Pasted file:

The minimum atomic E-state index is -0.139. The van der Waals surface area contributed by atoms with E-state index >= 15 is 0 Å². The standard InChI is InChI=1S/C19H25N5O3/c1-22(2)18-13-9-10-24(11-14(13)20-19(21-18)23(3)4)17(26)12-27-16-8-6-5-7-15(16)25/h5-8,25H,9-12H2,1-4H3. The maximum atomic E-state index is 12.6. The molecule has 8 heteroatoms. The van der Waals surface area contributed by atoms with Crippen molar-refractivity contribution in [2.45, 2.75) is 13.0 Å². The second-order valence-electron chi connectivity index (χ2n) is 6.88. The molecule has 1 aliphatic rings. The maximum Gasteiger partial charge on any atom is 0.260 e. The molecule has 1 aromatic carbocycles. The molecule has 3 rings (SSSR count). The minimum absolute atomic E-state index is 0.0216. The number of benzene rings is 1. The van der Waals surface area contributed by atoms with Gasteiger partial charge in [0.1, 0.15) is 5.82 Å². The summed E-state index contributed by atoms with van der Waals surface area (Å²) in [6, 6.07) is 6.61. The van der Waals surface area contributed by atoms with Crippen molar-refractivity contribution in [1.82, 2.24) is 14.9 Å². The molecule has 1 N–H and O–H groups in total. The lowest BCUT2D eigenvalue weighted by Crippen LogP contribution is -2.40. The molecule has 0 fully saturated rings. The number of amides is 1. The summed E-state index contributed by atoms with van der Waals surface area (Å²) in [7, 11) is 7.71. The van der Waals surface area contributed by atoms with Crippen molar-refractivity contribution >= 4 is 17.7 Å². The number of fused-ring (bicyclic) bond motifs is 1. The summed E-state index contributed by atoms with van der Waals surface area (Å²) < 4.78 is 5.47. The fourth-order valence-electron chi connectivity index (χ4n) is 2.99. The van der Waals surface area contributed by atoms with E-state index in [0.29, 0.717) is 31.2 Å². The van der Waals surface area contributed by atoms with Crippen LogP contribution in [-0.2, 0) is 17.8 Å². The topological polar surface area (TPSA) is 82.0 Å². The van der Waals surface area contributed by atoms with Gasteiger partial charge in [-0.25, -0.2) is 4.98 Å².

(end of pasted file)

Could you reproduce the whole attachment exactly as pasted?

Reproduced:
The minimum atomic E-state index is -0.139. The van der Waals surface area contributed by atoms with E-state index >= 15 is 0 Å². The standard InChI is InChI=1S/C19H25N5O3/c1-22(2)18-13-9-10-24(11-14(13)20-19(21-18)23(3)4)17(26)12-27-16-8-6-5-7-15(16)25/h5-8,25H,9-12H2,1-4H3. The maximum atomic E-state index is 12.6. The molecule has 8 heteroatoms. The van der Waals surface area contributed by atoms with Crippen molar-refractivity contribution in [2.45, 2.75) is 13.0 Å². The second-order valence-electron chi connectivity index (χ2n) is 6.88. The molecule has 1 aliphatic rings. The maximum Gasteiger partial charge on any atom is 0.260 e. The molecule has 1 aromatic carbocycles. The molecule has 3 rings (SSSR count). The minimum absolute atomic E-state index is 0.0216. The number of benzene rings is 1. The van der Waals surface area contributed by atoms with Gasteiger partial charge in [0.1, 0.15) is 5.82 Å². The summed E-state index contributed by atoms with van der Waals surface area (Å²) in [6, 6.07) is 6.61. The van der Waals surface area contributed by atoms with Crippen molar-refractivity contribution in [1.82, 2.24) is 14.9 Å². The molecule has 1 N–H and O–H groups in total. The lowest BCUT2D eigenvalue weighted by Crippen LogP contribution is -2.40. The molecule has 0 fully saturated rings. The number of amides is 1. The summed E-state index contributed by atoms with van der Waals surface area (Å²) in [7, 11) is 7.71. The van der Waals surface area contributed by atoms with Crippen molar-refractivity contribution >= 4 is 17.7 Å². The number of fused-ring (bicyclic) bond motifs is 1. The summed E-state index contributed by atoms with van der Waals surface area (Å²) < 4.78 is 5.47. The fourth-order valence-electron chi connectivity index (χ4n) is 2.99. The van der Waals surface area contributed by atoms with E-state index in [0.29, 0.717) is 31.2 Å². The van der Waals surface area contributed by atoms with Crippen LogP contribution in [-0.2, 0) is 17.8 Å². The topological polar surface area (TPSA) is 82.0 Å². The van der Waals surface area contributed by atoms with Gasteiger partial charge in [-0.25, -0.2) is 4.98 Å².